Certain types of Japanese food, like tempura or grilled yakitori chicken skewers, are pretty agreeable to Western palates. In recent years, sushi has made inroads into the international dining scene, too.
Many non-Japanese diners, though, still feel a little hesitant about kamaboko, or fish cake. Despite its mild flavor, there’s just something incongruous about it in many people’s minds. It’s actually pretty tasty stuff, though, and if you’re on the fence about trying it, we should point out that it has a surprisingly mild flavor.
Or, perhaps we could entice you with this special variety of kamaboko that, when cut, reveals an elegant hydrangea pattern.
Ordinary kamaboko is plain white, with maybe a thin strip of pink along the outer edge.
Kamaboko maker Kagosei, based in Kanagawa Prefecture’s Odawara, gets a little bit more creative. Throughout the year, Kagosei produces special batches of kamaboko with seasonal visual cues, such as the decorative dolls of February’s Hina Matsuri festival or cherry blossoms in spring.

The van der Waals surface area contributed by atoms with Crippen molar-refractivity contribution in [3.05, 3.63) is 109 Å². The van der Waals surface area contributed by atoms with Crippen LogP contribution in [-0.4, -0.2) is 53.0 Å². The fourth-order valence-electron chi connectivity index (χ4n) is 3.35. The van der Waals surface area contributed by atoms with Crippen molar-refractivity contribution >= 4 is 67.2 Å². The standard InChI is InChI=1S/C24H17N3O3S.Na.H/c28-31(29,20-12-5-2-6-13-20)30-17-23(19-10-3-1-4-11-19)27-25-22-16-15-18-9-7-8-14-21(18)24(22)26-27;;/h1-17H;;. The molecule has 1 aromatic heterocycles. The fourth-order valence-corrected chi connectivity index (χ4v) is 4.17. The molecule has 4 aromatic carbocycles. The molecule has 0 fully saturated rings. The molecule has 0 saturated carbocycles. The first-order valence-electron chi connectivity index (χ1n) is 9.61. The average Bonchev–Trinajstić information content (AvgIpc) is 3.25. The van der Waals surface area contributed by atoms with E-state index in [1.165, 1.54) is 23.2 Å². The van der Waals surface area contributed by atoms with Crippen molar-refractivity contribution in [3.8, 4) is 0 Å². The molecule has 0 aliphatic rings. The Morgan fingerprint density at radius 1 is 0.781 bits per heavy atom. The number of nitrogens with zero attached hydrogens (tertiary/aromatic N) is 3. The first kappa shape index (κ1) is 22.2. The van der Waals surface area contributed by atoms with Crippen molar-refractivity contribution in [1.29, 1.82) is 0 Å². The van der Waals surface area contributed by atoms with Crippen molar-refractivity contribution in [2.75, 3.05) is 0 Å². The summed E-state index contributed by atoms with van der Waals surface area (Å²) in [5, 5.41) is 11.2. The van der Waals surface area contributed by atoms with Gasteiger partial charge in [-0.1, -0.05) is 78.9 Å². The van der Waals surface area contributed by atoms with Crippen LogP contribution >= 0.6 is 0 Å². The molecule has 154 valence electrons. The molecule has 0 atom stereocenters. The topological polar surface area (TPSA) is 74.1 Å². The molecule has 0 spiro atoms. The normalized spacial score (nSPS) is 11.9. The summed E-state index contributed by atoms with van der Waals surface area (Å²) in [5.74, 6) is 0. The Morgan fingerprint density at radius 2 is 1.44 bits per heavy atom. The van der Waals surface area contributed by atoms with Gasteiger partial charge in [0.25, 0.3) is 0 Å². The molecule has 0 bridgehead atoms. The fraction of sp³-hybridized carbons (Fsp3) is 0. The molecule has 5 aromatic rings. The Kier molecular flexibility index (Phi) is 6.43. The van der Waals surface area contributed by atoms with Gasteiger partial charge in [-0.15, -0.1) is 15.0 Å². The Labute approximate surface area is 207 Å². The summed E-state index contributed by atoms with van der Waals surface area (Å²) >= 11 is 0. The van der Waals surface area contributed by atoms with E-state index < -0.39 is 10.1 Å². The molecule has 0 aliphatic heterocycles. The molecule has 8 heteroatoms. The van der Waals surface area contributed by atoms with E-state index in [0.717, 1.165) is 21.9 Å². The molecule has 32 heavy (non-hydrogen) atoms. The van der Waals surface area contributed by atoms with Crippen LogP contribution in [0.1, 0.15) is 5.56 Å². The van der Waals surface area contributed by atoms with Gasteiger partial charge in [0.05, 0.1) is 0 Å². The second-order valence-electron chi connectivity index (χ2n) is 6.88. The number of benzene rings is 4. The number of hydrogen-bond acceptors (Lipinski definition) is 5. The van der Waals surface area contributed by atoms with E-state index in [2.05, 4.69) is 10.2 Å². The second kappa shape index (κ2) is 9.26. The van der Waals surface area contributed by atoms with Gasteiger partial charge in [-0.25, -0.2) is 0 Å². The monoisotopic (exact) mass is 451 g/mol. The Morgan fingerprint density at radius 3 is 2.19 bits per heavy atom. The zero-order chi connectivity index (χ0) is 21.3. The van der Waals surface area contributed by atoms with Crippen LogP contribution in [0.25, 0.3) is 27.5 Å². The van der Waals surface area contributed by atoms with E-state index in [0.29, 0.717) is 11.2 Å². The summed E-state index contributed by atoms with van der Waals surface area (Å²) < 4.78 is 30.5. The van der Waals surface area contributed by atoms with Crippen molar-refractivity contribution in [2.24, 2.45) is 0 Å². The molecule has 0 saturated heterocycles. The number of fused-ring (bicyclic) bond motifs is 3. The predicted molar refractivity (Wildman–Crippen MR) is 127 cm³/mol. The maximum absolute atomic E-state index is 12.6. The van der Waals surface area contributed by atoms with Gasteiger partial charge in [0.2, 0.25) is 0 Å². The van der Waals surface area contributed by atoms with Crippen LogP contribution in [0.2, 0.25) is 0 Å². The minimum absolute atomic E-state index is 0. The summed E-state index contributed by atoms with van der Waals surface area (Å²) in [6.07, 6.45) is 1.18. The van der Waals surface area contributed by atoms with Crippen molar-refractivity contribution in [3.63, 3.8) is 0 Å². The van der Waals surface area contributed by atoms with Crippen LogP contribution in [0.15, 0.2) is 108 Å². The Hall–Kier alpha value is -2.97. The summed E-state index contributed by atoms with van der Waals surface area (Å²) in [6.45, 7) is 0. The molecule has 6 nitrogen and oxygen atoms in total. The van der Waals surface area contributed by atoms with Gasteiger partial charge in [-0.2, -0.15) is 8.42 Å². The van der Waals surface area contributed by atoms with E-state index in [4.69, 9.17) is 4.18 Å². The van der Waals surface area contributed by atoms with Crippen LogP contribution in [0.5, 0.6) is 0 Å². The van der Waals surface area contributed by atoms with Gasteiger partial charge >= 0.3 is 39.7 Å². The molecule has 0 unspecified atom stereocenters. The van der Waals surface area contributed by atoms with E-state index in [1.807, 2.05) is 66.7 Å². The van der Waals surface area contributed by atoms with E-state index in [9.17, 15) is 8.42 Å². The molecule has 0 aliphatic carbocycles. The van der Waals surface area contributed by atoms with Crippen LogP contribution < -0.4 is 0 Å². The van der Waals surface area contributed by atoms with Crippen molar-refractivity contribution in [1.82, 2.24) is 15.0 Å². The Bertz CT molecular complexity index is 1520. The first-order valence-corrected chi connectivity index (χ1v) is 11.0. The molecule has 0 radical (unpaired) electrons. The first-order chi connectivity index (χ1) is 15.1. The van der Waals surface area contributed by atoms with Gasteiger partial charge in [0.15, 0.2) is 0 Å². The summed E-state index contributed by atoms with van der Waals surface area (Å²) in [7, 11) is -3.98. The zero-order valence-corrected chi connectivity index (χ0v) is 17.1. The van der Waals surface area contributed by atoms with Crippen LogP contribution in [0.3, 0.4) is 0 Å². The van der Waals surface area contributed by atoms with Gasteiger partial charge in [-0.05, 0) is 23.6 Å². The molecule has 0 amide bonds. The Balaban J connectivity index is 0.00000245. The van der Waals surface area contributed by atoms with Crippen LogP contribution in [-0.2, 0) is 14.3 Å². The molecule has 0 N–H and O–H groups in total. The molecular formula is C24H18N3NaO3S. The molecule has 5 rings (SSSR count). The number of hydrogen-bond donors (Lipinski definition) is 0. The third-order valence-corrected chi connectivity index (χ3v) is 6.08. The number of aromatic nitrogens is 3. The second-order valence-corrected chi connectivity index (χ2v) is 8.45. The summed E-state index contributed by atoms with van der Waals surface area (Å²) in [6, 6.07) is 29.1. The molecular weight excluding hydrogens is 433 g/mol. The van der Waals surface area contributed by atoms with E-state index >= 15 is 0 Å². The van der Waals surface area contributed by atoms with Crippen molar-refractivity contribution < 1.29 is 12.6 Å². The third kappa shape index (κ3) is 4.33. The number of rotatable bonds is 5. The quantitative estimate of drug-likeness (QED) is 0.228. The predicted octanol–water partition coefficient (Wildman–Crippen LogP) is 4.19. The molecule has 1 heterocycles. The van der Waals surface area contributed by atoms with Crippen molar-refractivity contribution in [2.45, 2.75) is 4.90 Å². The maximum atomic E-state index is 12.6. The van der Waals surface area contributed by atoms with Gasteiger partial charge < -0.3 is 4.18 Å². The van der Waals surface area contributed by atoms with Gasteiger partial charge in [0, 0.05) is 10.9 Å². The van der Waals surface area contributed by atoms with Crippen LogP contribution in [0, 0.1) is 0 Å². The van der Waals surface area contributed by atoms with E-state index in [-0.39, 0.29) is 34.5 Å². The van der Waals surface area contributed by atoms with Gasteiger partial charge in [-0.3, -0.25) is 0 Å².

Kanagawa is particularly famous for its beautiful hydrangeas (it is, after all, the prefecture where the gorgeous Hydrangea Temple is located). So to celebrate their blooming, in June Kagosei sells kamaboko with a hydrangea pattern that appears in the cross-section, no matter where you slice it.
The kamaboko doesn’t taste like hydrangeas, unless hydrangeas just happen to have the same flavor as ordinary fish cake (we can’t say for sure as nobody ever eats the flowers). It’s still delicious, though, and made with the traditional methods Kagosei has been using since the company was founded in 1814, giving the kamaboko just the right firmness.
Kagosei has four shops in Odawara, plus a sales counter inside the Yokohama branch of department store Sogo, which is its closest retail outlet to Tokyo. Purchases can also be made online here, with prices starting at 518 yen (US$5.10).